Mascarpone is an Italian cheese made by curdling milk with citric acid or acetic acid. It is a thick, soft cheese with a high fat content ranging between 65% and 75%. It can be used in both sweet and savory dishes without overpowering the other ingredients of the dish. It is also used to thicken desserts and puddings. It is the cheese that is used in the popular Tiramisu dessert, which brought this cheese to the forefront. It also tastes best with mustard, a variety of spices, cocoa and coffee.
You can find this cheese in our local supermarkets, however they are packaged in really small containers and sold at a high price. Therefore, it is to our advantage to make this at home.The only hard part about this recipe is the waiting. You have to plan ahead since the mascarpone has to sit for at least 8 hours to strain out the whey. Otherwise, it is very simple.
- 2 cups of milk or whipping cream
- 1 lemon, juice freshly squeezed
- In a medium size sufuria, heat the milk over medium high heat until it just begins to froth but not boil. The milk should be at a simmer. Be careful not to scorch the bottom!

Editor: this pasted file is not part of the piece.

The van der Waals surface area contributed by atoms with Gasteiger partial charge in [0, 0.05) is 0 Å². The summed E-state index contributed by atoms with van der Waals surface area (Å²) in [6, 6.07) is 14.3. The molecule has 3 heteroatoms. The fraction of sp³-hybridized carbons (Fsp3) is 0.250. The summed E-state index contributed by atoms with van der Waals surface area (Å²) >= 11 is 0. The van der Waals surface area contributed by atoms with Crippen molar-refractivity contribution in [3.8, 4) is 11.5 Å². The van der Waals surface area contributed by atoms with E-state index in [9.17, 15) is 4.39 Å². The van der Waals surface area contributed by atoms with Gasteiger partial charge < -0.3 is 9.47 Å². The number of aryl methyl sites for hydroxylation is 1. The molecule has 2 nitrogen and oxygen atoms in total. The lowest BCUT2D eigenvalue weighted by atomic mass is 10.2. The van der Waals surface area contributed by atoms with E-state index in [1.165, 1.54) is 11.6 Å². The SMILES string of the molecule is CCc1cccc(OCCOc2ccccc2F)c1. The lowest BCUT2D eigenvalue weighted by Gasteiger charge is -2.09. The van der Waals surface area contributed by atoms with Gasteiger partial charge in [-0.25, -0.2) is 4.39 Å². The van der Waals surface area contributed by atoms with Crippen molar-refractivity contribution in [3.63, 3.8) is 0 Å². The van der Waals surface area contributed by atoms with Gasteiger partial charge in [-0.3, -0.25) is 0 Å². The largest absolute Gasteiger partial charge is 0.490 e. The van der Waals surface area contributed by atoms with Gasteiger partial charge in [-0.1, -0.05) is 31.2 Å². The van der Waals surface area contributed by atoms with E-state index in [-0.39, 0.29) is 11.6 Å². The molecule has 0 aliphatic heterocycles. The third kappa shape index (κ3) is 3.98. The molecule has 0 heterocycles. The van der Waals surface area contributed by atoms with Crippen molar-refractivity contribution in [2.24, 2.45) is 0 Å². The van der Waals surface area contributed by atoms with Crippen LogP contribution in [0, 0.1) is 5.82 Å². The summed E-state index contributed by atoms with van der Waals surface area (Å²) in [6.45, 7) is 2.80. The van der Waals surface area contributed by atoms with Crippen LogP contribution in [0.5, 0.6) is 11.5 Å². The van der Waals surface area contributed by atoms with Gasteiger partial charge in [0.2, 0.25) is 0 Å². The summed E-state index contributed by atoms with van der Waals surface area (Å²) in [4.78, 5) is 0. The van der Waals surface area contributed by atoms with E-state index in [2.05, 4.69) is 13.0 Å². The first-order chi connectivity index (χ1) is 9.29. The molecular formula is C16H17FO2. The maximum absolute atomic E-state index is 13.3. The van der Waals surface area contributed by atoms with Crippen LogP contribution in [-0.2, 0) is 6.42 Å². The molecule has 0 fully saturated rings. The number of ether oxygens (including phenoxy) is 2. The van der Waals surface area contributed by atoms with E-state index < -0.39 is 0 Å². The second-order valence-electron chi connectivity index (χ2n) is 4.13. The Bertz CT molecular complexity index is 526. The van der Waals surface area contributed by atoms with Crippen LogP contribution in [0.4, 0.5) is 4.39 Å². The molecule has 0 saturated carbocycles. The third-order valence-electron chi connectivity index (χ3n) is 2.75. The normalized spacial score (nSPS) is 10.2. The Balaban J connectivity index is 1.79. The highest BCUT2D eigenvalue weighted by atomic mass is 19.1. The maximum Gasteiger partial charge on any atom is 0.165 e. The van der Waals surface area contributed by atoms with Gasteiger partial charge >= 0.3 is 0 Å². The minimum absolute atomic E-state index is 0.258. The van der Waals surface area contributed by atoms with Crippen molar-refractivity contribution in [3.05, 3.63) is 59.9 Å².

- Once this has started to happen, add the lemon juice and stir it in. You will see the milk begin to curdle. Continue to heat at medium high for 5 minutes, stirring constantly. Stir until the milk looks like a cream and thickens enough to coat the back of your mwiko. Remove from heat and allow to cool to room temperature, about 30 to 45 minutes depending on your quantity.
- Place a strainer (or cheesecloth or a few layers of coffee filters) over an empty bowl. I used a strainer that was double lined and it worked fine. Add the cream, cover with plastic wrap, and place in the refrigerator.
Allow the cream to strain out for 8-12 hours, preferably overnight. Discard the whey; I only ended up with a couple tablespoons. When finished straining, transfer the cheese to an airtight container and store in the refrigerator if you are not eating it immediately.
Use your fresh mascarpone cheese within a week.
Sometimes, we have the ability to make all the things we buy from home. With just a bit of curiosity, we can learn how and save a pretty penny in the process. It is my hope that both you and I shall learn many more things to make as we go along.